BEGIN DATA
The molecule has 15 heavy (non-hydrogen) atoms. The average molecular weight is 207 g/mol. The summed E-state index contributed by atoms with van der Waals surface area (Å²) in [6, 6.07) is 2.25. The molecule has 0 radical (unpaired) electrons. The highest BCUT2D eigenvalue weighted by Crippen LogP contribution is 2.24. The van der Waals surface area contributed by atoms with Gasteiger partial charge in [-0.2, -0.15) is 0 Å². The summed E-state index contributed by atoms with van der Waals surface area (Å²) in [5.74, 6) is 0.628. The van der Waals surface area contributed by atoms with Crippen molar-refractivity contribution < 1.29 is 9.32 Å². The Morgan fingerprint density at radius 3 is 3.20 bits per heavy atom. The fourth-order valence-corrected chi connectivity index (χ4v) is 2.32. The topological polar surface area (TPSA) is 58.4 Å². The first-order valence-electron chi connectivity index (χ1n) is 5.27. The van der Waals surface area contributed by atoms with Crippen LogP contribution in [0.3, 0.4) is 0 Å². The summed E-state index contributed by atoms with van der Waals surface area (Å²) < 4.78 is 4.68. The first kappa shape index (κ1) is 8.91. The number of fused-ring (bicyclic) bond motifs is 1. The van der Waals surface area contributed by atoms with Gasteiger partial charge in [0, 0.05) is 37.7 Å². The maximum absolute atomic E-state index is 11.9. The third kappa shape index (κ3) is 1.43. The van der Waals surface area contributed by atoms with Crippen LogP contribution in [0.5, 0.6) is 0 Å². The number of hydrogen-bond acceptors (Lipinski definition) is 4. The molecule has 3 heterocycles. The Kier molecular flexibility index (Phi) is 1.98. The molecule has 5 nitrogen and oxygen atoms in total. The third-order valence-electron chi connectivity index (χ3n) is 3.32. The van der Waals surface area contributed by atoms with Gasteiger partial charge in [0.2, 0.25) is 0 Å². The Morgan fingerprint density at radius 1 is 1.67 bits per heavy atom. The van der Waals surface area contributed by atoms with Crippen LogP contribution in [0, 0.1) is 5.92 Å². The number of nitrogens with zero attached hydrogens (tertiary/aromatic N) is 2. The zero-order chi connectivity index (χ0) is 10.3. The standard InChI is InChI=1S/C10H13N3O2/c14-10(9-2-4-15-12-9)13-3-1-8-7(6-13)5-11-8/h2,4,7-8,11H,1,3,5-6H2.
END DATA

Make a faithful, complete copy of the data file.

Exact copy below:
The molecule has 15 heavy (non-hydrogen) atoms. The average molecular weight is 207 g/mol. The summed E-state index contributed by atoms with van der Waals surface area (Å²) in [6, 6.07) is 2.25. The molecule has 0 radical (unpaired) electrons. The highest BCUT2D eigenvalue weighted by Crippen LogP contribution is 2.24. The van der Waals surface area contributed by atoms with Gasteiger partial charge in [-0.2, -0.15) is 0 Å². The summed E-state index contributed by atoms with van der Waals surface area (Å²) in [5.74, 6) is 0.628. The van der Waals surface area contributed by atoms with Crippen molar-refractivity contribution < 1.29 is 9.32 Å². The Morgan fingerprint density at radius 3 is 3.20 bits per heavy atom. The fourth-order valence-corrected chi connectivity index (χ4v) is 2.32. The topological polar surface area (TPSA) is 58.4 Å². The first-order valence-electron chi connectivity index (χ1n) is 5.27. The van der Waals surface area contributed by atoms with Crippen LogP contribution in [0.3, 0.4) is 0 Å². The summed E-state index contributed by atoms with van der Waals surface area (Å²) < 4.78 is 4.68. The first kappa shape index (κ1) is 8.91. The number of fused-ring (bicyclic) bond motifs is 1. The van der Waals surface area contributed by atoms with Gasteiger partial charge in [0, 0.05) is 37.7 Å². The maximum absolute atomic E-state index is 11.9. The third kappa shape index (κ3) is 1.43. The van der Waals surface area contributed by atoms with Crippen LogP contribution in [0.5, 0.6) is 0 Å². The number of hydrogen-bond acceptors (Lipinski definition) is 4. The molecule has 3 heterocycles. The Kier molecular flexibility index (Phi) is 1.98. The molecule has 5 nitrogen and oxygen atoms in total. The third-order valence-electron chi connectivity index (χ3n) is 3.32. The van der Waals surface area contributed by atoms with Gasteiger partial charge in [0.2, 0.25) is 0 Å². The Morgan fingerprint density at radius 1 is 1.67 bits per heavy atom. The van der Waals surface area contributed by atoms with Crippen LogP contribution in [0, 0.1) is 5.92 Å². The number of nitrogens with zero attached hydrogens (tertiary/aromatic N) is 2. The zero-order chi connectivity index (χ0) is 10.3. The standard InChI is InChI=1S/C10H13N3O2/c14-10(9-2-4-15-12-9)13-3-1-8-7(6-13)5-11-8/h2,4,7-8,11H,1,3,5-6H2.